The Algona Republican from Algona, Iowa on September 4, 1895 · Page 3
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The Algona Republican from Algona, Iowa · Page 3

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Algona, Iowa
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Wednesday, September 4, 1895
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Page 3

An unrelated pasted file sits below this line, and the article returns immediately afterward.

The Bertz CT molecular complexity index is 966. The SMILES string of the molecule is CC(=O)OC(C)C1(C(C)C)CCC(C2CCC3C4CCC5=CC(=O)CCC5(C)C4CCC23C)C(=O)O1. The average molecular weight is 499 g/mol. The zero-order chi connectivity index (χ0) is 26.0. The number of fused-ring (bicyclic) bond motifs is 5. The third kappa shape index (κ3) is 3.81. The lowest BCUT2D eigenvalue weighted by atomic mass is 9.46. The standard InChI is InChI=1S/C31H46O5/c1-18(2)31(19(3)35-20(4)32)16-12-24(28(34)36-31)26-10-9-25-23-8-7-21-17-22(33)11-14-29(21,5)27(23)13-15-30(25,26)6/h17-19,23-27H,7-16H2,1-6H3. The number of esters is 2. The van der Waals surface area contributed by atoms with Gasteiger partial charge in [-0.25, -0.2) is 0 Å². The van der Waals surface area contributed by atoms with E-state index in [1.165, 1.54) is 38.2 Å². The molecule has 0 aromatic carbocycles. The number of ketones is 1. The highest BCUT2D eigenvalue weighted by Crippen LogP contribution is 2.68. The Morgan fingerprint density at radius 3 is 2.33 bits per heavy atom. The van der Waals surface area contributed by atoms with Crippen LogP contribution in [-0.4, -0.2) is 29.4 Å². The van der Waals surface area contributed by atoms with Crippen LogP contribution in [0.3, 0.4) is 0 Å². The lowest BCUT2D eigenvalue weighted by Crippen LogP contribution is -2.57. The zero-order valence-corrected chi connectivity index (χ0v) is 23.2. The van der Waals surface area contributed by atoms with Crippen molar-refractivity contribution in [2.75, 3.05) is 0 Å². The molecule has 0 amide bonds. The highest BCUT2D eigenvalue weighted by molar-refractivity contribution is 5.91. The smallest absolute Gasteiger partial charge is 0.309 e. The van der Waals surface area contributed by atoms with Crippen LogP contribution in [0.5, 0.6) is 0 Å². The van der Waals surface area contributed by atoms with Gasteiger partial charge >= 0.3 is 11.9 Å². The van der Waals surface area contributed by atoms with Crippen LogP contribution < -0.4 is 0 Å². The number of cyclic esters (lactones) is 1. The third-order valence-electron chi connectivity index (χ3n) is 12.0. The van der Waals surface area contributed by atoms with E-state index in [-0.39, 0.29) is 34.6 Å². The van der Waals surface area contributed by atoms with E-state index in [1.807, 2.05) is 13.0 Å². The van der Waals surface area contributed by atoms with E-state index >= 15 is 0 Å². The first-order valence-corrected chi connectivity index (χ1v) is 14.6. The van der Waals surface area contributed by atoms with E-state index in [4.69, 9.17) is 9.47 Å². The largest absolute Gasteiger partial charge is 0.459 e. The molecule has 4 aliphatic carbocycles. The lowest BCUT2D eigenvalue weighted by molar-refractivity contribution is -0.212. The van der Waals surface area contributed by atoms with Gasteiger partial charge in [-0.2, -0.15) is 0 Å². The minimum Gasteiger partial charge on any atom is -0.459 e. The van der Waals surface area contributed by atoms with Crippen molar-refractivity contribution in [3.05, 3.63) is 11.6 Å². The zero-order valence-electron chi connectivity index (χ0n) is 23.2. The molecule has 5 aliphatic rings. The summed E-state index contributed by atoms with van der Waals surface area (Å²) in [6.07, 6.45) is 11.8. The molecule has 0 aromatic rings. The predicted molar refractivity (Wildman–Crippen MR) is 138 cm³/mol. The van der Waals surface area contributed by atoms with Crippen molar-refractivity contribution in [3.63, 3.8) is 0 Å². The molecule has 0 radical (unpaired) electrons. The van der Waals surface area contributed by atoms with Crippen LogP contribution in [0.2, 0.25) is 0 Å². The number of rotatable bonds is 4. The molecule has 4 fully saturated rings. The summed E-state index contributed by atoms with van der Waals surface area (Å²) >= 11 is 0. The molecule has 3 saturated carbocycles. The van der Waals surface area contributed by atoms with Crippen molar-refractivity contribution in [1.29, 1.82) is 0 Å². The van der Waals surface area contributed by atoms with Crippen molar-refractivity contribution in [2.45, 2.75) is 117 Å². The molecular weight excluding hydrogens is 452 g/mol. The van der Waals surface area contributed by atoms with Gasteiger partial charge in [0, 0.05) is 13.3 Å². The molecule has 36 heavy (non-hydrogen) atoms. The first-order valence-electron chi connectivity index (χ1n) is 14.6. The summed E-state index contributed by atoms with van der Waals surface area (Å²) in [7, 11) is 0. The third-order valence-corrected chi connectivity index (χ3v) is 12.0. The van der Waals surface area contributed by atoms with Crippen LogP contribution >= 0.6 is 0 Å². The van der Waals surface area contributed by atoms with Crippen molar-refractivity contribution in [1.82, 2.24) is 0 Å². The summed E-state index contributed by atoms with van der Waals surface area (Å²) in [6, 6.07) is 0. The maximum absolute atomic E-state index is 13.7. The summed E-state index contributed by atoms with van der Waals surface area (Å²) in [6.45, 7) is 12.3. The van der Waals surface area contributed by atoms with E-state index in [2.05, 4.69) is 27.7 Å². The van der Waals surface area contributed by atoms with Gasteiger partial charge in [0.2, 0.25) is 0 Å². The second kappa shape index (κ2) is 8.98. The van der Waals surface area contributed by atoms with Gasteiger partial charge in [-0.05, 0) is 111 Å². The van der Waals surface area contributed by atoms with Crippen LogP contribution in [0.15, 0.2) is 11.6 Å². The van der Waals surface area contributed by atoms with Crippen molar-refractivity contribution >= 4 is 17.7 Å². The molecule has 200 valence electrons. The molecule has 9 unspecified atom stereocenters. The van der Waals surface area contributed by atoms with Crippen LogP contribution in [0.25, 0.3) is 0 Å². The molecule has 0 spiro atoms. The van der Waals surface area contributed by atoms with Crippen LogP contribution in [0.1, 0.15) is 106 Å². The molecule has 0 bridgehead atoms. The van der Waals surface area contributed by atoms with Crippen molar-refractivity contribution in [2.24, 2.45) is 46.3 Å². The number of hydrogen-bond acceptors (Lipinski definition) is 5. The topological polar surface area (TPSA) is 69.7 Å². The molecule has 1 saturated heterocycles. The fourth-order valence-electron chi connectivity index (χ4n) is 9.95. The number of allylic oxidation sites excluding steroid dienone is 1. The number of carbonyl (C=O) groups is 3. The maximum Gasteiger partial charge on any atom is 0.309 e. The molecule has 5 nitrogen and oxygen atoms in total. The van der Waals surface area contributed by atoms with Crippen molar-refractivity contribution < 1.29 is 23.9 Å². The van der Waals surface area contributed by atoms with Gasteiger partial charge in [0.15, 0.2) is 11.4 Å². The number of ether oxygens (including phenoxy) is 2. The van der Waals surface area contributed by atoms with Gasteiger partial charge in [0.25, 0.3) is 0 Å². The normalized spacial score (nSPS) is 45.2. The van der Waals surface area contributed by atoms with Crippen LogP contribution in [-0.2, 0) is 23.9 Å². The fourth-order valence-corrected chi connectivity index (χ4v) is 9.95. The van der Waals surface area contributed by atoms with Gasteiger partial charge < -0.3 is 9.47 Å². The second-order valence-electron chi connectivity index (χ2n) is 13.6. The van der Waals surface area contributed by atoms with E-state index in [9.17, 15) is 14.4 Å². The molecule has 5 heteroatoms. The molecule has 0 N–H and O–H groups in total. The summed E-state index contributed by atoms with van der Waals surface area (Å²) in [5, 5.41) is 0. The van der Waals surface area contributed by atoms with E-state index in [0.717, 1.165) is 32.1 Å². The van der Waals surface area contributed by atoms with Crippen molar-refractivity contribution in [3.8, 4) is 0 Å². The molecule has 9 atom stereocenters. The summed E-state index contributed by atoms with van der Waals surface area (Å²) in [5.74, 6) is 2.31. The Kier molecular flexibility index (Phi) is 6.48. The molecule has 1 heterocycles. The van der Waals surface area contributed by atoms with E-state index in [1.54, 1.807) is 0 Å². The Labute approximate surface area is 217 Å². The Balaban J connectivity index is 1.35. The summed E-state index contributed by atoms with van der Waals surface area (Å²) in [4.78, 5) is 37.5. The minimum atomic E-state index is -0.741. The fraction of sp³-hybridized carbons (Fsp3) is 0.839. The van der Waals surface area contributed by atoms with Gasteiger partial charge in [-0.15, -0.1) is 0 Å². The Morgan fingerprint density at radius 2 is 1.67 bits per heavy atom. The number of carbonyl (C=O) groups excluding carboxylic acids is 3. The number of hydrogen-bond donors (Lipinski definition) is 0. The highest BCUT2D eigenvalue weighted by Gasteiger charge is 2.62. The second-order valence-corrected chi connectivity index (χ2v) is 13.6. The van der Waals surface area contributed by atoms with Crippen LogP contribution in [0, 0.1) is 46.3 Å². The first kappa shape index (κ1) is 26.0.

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AN IN JUNCTION A8KEP QUESTION 6£ NORtHERN PAC REORGANISATION IN COURT. " U T ••''T'" m ^ MWMACA* MMM> tOwlWbXKSUAt, NKlTKMttKtt 4, ,It~'* r< "' *°'' S '*£ V ' ' " * '" *' I l~l«* Ill-rfl |J I J IJI I W* » *^ 4 ** A * V V ' $W* « B ««fc K «*.adiet»i«ff^s a BM»5 CALIF01I&i4|DAYs din- Withottt f-batiffe of t!at*. t All men ing cars. Palace drawing-room 5^7•;« ^ru-isoo tourist sleebets are run tbtough to ban fl initI,KI,J Without change, with ahnex sleeping curs to Los An geles, leaving Chicago daily via THE North-Western Line Variable tout tourist tickets, ^ OiUifornia atvcl th» health and pleasure tesortj ot the™™i,ou -iu. VERY LOW RATES. Detailed information can be obtained upon application to Agent. ^.CHICAGO & NORTH -WESTERN .Jnt1(f« 8a«i1>ofn at St. » «»>ut«lJ«Ui» CHEAT VALUE WEEKLY NEWS FOR •*• + + ° F THE WORLD LITTLE "MONEY. ™* A TRIFLE. ;O::E3::Ej TOILI * is the letulinjt republican family P»l««'«'»' SS^^t='--^= ics Its Home and Society cc. tion of wives and daughters. Its general political news, * and discussions are comprehensive, brilliant and e.xl.austne. I and T.HK KEPUHLICAN for ONE YEAR FOR ONLY $ 1.85, CASH IN ADVANCE. , |ThB regular subscription for the two papers is $2.50 I SUHSCKU'TIONS MAY JJKQIN AT ANY T Address all orders to THE ALGONA REPUBLICAN «a fKc^sst. iiSffit s^^^T^^ «wi'/...,i }yEEKL Y T jiIp, ITNE will 1>R mailed to yon. St. 1PAUL, Aug. 29.—One of the most important faili-oftd law suits that has been tried here in some time was begutt during the day before Judge Sanboi-n* sitting in the tThited States circuit court. It is tho injunction suit of Thomas W. Peafsall* a stockholder i!i he Great Northern riailfoadi to restrain he officers of that road from carrying through Ihe deal foi? the control of the Northern faciflc. As far as the direct interests of (he parties to the action att concerned the suit is hot of materiil consequence, but Ihe final outcome « expected to be so faf-reaching in its effect and the public interest in thereof ganissatiou scheme is so great that the action becomes of the utmost import ance. The public inierest is shown by the large number of leading attorneys who ate spectators at the hearing. Asks an Injunction. Pearsfeill is the holder of 500 shares of Great Northern stock, rhe faco value of which is $100 per share, and he asks fol 4 the injunction on the ground that Ins interests are likely to suffer if tho Great Northern is permitted to guarantee the interest on the bonds of the Northern Pacific, ns (he reorganization scheme proposes. The Great Northern officials have maintained (hat (he suit was only a friendly action to settle the legal difficulties in the way of carrying out the proposed consolidation, but tho manner in which the plaintiff and his attorney-3 are fighting the case seems to prove the contrary. . • Attorney General Childs is an interested spectator from the jury box, being present to look after the interests of the state. President Hill himself is also present, and seated all around are a number of leading attorneys of the city, who drop in occasionally to watch the proceedings. The Argument Begun. Attorney Kellogg read the answer to the complaint in which defendant holds that the consummation of the deal with the Northern Pacific would result most advantageously to the Great Northern and would not depreciate tho value^of the stock as plaintiff C9nteuds. Attorney Horn then began his address for the plaintiff, going into the history of the roads at some length. He declared the two systems were competitive lines and the proposition to consolidate was in violation of the statutes. Colonel Grover followed Mr. Horn in a brief statement of the case for the defense, leaving (lie main argument to Senator Davis. Ths senator began speaking just before adjournment ^aud the bulk of his argument was confined to quotations from decisions in cases involving points similar to those raised in this one. frost sivc-s sweet f*aee to evefy ttfiag thing: Tho waverlns robin that ia space baa flown Finds its sr.ffe nest; tho pferta of roses sown Waits sure in darimesa for tho toneli of spring; The tendrils of the ivy blindly cling, Stretching their l-rovrci thivada towaru tto •vfs.ll v.nkaown . To fijy.l n plat* seor.ro, where, spue? tn-j Of rushing winds, they h^g till soft nirs sin?. We who lovo life fear most tho wystic (loath, Yet we in death the selfsame hfo shall livc- Thi3 very life we know-but plonfled. And tho fair temple -tt-hieh now holds out breath , Shall simply take the glory Seraphs give, _ Renew its joys and say, "I have not died. -Maurice Francis Egan in Centurj. KARL AffDTABPflS. *• WITH S"AT 'PLEASUREv-.U>\^rS'i BT£<CT nNi5HEOELWHTO^^l NO CONSOLIDATION. Great Northern Merely Mak! u s Traffic ArriingemcntB VVitli the N. P. • ST. PAUL, Aug. 80.—Senator Davis continued his argument in the_ Great Northern injunction case' m the United States circuit court Thursday, occupying the entire forenoon. He was followed by C. A. Severance and E. P. Sanborn for the defense. In closing his argument Senator Davis referred to the right of consolidation granted by the charter, and read from authorities as to the meaning of consolidation in a legal sense There had been a great deal of talk to the effect that .what was proposed was an amalgamation of the two systems, but this was not true. • All that was proposed was a (raffle agreement for mutual advantage. Neither road would lose its identity. But even if one should be swallowed up by tho other there would be nothing illegal in it, according to the terms of the charter. ---. f ^ f Jt-*- -*--*-*:_*- ^-'"Yrr^^"^ i ^^vr^^F^-ssaaa g2"7-&29 ANN ST, . liQNE DOOR WEST OF NASSAU.' YORK CITY. . IN JUDGE SANBORN'S HANDS. COMPRISING THB LATEg ^^^^^^^^^^^"^^ VVIflPCORDS, CASSIMERES, \\ ° jp^NAS AND ALL OTHER FASHIONABLE GOODS- CH rjL°lEA P MS A SEWED WITH SILK, EDGES CORDED, FLAT BRAIDED,OR COW> ALL SEAWb ai!.Wt!.u vvi-' V:*j iNDER-I'ITTEP TROU[SERS, WHICH IS ALSO "'. GUARANTEE AGAINST BAG^INGJ^TOE^NEE^WL^^^ ^^ TRIMMINGS <*) Arguments in the Great Northern ; junction Caso Finlshert. ST PAUL, Aug. 81.—The arguments in the in junction suit of Thomas W. Pearsall, to restrain the Great Northern from consummating (he proposed deal to gain control of the Northern Pacific, were concluded shortly after 3 o'clock, and Judge Sanborn has taken the case under consideration. Interest m the arguments had so far declined that the attendance of the attorneys in the court room was much smaller than on the preceding days. UPON APPLICATION. N ANNIVERSARY OF SEDAN. Geramn , Memorial NTER OCEAN -is '^^ '&•< , JHpst Popular Bfptt^tiNewgpper of the West ' AM Has 'the Larp^WJircWation, Dedicates C'liurali, UOttiJM) Sept, 2.—Einperor William the Empress Augusts and other mem., hers of the imperial family, the Grand Duchess of Baden and numerous representatives of German princely houses, ministers of state, officers, veterans and deputations, were present at the opnajh cratiou cf the Emperor Wilhani Memo, rial church, The epypero? ft»d the en> press arrived at the site of the. ohm-oh with ft niilitary escort at {tbovtt 10 o'clock, The service of .dedication, was her gun with the singing of ft choral, Court 'Chaplain Faber pronounced the coujjie. SSuftddr^s,i»whiQh be dtadedto the strong faith, the cheerful hopeful, nesa and the Ipve pf bin $&$£ ^ d ^ ponnt py which oharflote»is«d the o*d e|n DAILY (w|th Svodv/) Karl knelt down and took steady aim. Then came a flash and a report, and nl- fnost simultaneously with the rebound of his immense rifle the huge, crouching lioness, the black lioness, hurled herself upon him. He was borne down as if by an avalanche. He had missed. Why? For this reason : A.S he aimed between her eyes out of them flashed a strange, strange light that quivered the core of his being i a light that unnerved his hand and with ered his desire to kill. c And it smote him not with fear—ior Karl had slain many lions, wid his nerves were as steel—but it smote him with f-uddeii, overwhelming remorse. Thus he, tho mighty hunter, was shaken and marie to send his bullet fiy ing wide. AIK! he lay in the grip of death. Though ho felt that his end had come, he had that clearness and poise of mind which come in .supreme moments. The uoiscnie breath of the lioness burned his face as he lay crushed into the sand by her weight. He was waiting, with eyes closed, for the beginning of the end, that hideous beginning, but a calm was in his soul, a strange calm. He felt at rest, at peace. There was a pause. Suddenly the lion snarled, and Karl opened his eyes. Ah, again that weird, reproaching light I It streamed from the glaring, yel low eyes. Into their depths he gazed and gazed till his mind partly left him. No more he thought of death. . And now the eyes became a piercing blaze of light, which grew and grew till Karl saw before him a broad, shining space. In the distance flashed u, scene. And the soul of the hunter flew toward it. This was the scene:' Humans filled a, vast amphitheater. Thoy shook it shouting. Fearsome was this shouting, even as the howl of a myriad pack of wolves. On the faces was the look of glee—that glee indescribable—that comes when the passion for blood spilling fills the soul. This passion was upon all—all, from emperor to slave. Man was transformed to a human wolf. The wish to kill or see killed linked, bound all. The impulse of Cain made all akin._ It was a feast day to the gods in Rome, and a mighty, yelling multitude had gathered together to do them homage by seeing a man fight with and kill a man, by seeing a man wait for the signal that might bid him drive his gladius into the heart of a beloved comrade, by seeing a man fight with a beast. Their gods were honored by the flowing and flying of blood. Huge, huge sport to watch it! And yonder Nero sat, swathed in purple. His eyes gleamed as he witnessed the glorious sport. Prolonged was the shouting, because Tarpus, a favorite gladiator, had just killed, in single combat, with the gladi- us, his third man. He was now about to fight yonder Numidian lioness. She was striving to burst the bars of her cage, f or she had been without food for three days. A fine fellow was Tarpus, with waving, yellow hair that hung afar down his back. Frank was his face, bold was the glance of his blue eye, and he was great of stature. And Karl was Tarpus. "Curse the Roman cowards!" the gladiator muttered as he waited, heedless and resentful of the ovation he was receiving, for the black lioness to be let forth into the arena. "Oh, to think that I obeyed their cruel mandate that bade me slay my comrade, Davoro—Davoro, who risked his life for mine in the campaign ! But he smiled in my face, as I bent over him, and said, 'Strike deep, my Tarpus, if thou lovest me!' and I drove the full of my blade through bis heart. Oh, I, of all men—I, who loved him, thus to have slain him 1 Oh, the •flghW-the fight—it is with me yet! Da- voro, who was bound to me by ties oft clos0r than the ties of blood, stands be, fore roe, his gladius in hand, We cross hlades, but our eyes meet not, and lo! before I kn.ow aught, he is lying on the gaud beneath me, while I stand o'er him with uplifted b^tde, Then I look; up to ,ypnder sea of coward faces, and gee' thumbs which point downward, Aye around and aro\wd I look, but frojaqU sides the vile gestures come, crowding, pvevwbelmins my soul. They bid, we t» slay, Asfl ta e » Davoro's voice m& |p my eay, as he Im prostrate, Adding roe, ;o ftflmr «ot, but kill hw swiftly, Ob I",, Wty*tW$$^W**^*$ saigas he looked ggKWttoebtaftfeA*' •*T__;:LI ___»,a < 'A* tha ««*v»n in rnA -nlfl/^A enea. Me felt thatfae ^ Mdeed aiotte Mis glance sank and fell flpon the black lioness. He wiped the blood off the blade of his gladins and waited. No Ion* did be Vvait, fsr with a mighty, resounding roar she tore from tho cajje info the center cf the arena. The door had been suddenly nr.ng open. She pa-osed, turn:::;: her l.i-a-1 and sniffing the air. Tarpus walked straight toward her. Suddenly she noticed him, and she bounded, roaring, almost to his side. She crouched for a final spring, and Tarpus, sinking on one knee, and with gladius ready, prepared to fight to the death. The vast crowd was hushed, awaiting breathlessly the instant when the brute and the man would ineet ir, the death struggle. _ But here occurred a,thiug inexplicable. , . . As the eyes of theliobess and the mar, met both paused suddenly and remained as if transfixed, the man kneeling, the lioness crouching. What had happened? Why did she uot obey the prompting of her instinct to rend him asunder? Did some subtle, sudden power stay her? What spell was Working? What was the bond that bound this man and beast? Could it be that they were kindred souls, who were oiicc together, and who recognized each other? Who could tell? But whatever the spell or bond it had a strange effect upon Tarpuf, for he, With u look in his f nee indescribable, stoctl upright, and laying his hand upon the lioness walked over with her to the place where Nero nat and insulted and reviled him. Then he became frenzied, and culled loudly for the Romans to come and kill him—the lioness roaring tho while. ., All were amazed and terrified, bure- ly a weird, nameless happening! Their hearts were cold with fear. And archers were ordered out. They killed the gladiator and the lioness with their arrows. ****** A party of French soldiers, who were stationed at n post in the interior of Algeria, came across a man uninjured, but- lying senseless in the sand. An immense rifle lay by his side. It was KarL—Bart Kennedy in London Sun. AND DRILLING, \Vf GALL10N machinery of nil s!«>3 forbftrlfiff 6f njr wells. Witter Amaninteed or no prty. Call on or ftddfO«s. ., fcahcroft, SALESMEN, ,,„.„, ,,„,, A jroi-rt fliunci.f tl m't rnl*« it! You need no capital to represent a rellft'.ili* firm t.hftt warnint* IIMMHI-V --tottk flrjt. ehi*< tui<l true t.i tiiimc \VOKK AM, THU IrKAK. and irooil ni.v wi>cklv. Oiirfnmom MIniietmiKft Apple t- WMft-lintl'll 'II'M'JI PTodllBM ft bushel of fr.il t Our 8p.-rt P&^Voo*" crvivlH-iv !*t!iti- ajrc. L. L M AY & CO. •»«•!• vint-. Tin(•!•«»* St. Paul. Mmn. S-«-<l*in«-n. You Need ..a Desk! WE ARE MANUFACTURERS — OF Desks and all kinds of Office Furniture. SEND FOR CIRCULAR. We want your Business. The Hamilton Mfg. Co. TWO RIVERS, WIS. In- &$/ M*^M "****«> ;*^*fl^»V'»' l " F *T'T* •" \'\ Philadelphia's Ancient Ixxikup. An old English dungeon has been brought,to light by tho tearing down of a building in the rear of a pickle factory 011 Spruce street, below Second. The building is thought to have been more than 800 years old. Every brick in it •svas brought from England, and the building was once the pride of the little colony that lived here. It was originally, it is said, the courthouse of the settlement, and underneath the ground were those dungeons or cells in which prisoners were kept. It is supposed that the cells were used as temporary_places of confinement, and not for prisoners serving long terms, much the s-ame as the "lockups" or station houses• of to day. The bricks ore as solid as in the days of old and will be used again, in another building. -The old house has been burned out several times, but the walls were never damaged much. The whole neighborhood is an interesting one. The building adjoining the one torn down has a fourth floor, which is windowless. Instead of the usual windows it has portholes, slanting downward, from which, "in days of old, when knights were bold," men probably picked off prowling Indians or enemies of some kind. —Philadelphia Press. Sterne's Plagiarisms. The following instance of Sterne's unblushing "conveying" has not, I think, been hitherto recorded. In "Tristram Shandy," volume 1, chapter 12, is the following well known passage: "When to gratify a private appetite, it is once resolved upon that an innocent and a, helpless creature shall be sacrificed, 'tis an easy matter to pickup sticks enough from any thicket where it has strayed to make a fire to offer it up with." In the introduction to "Baconiana, London, 1679, T. T.—i. e., Dr. Thomas Teuison, in comment on Bacon's words to King James, "I wish that as lam the first, so I may be the last of sacrifices in your times," writes as follows (page 16): "And when from private Appetite, it is resolv'd that a Creature shall be sacrificed; it is easie to pick up sticks enough, from any Thicket whither it hath straied, to make a Fire to offer it with,"' There could uot be a more audacious example of literary theft,—Notes and Queries. . Pronunciation of ««Bicyole.» The constantly growing bicycle fad calls attention to $he large number of cases of mispronunciation of the word "bicycle," There is a-certain glass of people, particularly New York's fashionable set, which insists upon giving tfce "y" ft long sound, as ™ "—^ " forgetting that» prefix or .„.. changes the sound of the vowel M y, < Still Qtbers go to the othe? extreme and give the "7" thesouad °* ^i bu * w e fcest usage makes the «T" Phort asd pronounces the word "bi-wW. 11 But even-ajnpng those who give the "y" *-- hfl plage the accent on the pe<?oo4 •" •' - "sn 1 thefirst,where it ,.,„. ..wdflomw iatp sm>h as Mbioyeje," it is well to. }e&?» il poweotJv.-wTrpy Tiroes, SIMPLIFIED ELOCUTION. A new b.iok, bi'iu-ing the dbovc. t.lt!ii, by idwtn Gordon Lawrence, U'aclmr of elo- ntioii and diivctorof tho Lawroncehchool f Acting, ha< just bncn issui-cl. himpllti- d Elocution is u comprehensive'.systum of •oeal anil physical gymnastics: ll.contains \\!)ltcir, instructions for tho cultivation of hn sijriiking voice tui'l gMtnru;. Jlrocllons for vlii- production of broiuh, sound and »pecch. and si Uioroush oxphuiation of the nuscles unil orsivns em ployed •.-riiUis for irtlcnlallon. inodulntlon, empha-sia and iellvery. postures and movements or the ei. body, iirms, IICIK!. eyi-s, <>r,<;. To tin- treatise is added a Complete SneMker. consisting of selections in tiofitry, and itrosi! ..-nimble"for rocitntlon, wiiich.as tin- nntlii.r says in his introduction, ' are not. Clio-en on iicconnt of their newness, but I'lumtlieli lnt.rln-ic miM-it and their atliiptaliility us i'Xi'rci*es" .• The work i- dt-s|.?n.'d tor Uio .especial n-e of t.eMi-.liei-s. uctors. -Indents, colleges, and all those who wish to perfect S)'1JOOI S n M'l illl uiu^f- '* in« ., t.-.i •.- i'- . ^ themselves ia tlie noble art of uxpressio n. ; Th« book, which eoin.nins ,1'K-J paaes, in ti handsomely bound in cloth and gold, and <;, will be srfiit sesurely-packed on roctMpt or, t> Sl.postapefreH. (New York; published-- » by tho antlior, 100 Wnst 43dstroot.)., \ '•-. }j£ J '\ H\. j-vffn Publisher's Notice. ., For the convenience of liEi J UBLiCAK subscribers whose place of doing business is in some other town in the county ttian Algona, an, arrangement has been made by the publisher whereby payments on subscription to the paper may be made at any one of the following named banks: BANCROFT—Farmers' and Traders' Savings Bank. HURT—Tlie Burl Bank. WHITTEMORE — ' Bank. WESLEY—Wesley State Bank; LEDYARD—State Bank of Le| JEJWJ ,,. r GERMAWA—State Bank oi! Genmuna// SWEA CITY—Swea City Bank,, , ' "• ELMORE—Elniore Exchange Bank, Subscribers paying for the year .^ advance can avail themselves of our,,.',; lowest clubbing rates, given herewith..& This arrangement is made with view to accommodating any who find it more convenient to pay subscription'at their home bank, ^ ...^ business coming through these baj^s? will be given prompt attention. , ^J YOU CAN to the face Ngrse gpd, f few tew tK. tw frpw vbwb Jj '. •> i ;*„*>.•/» w ' w i^v"'&'«£ ' ^t i i " , -*'. X M 0*V te ? U^t*h^ SKlSKSSoJ-Ja ;• ffl/»nmi :«mH m-inlfi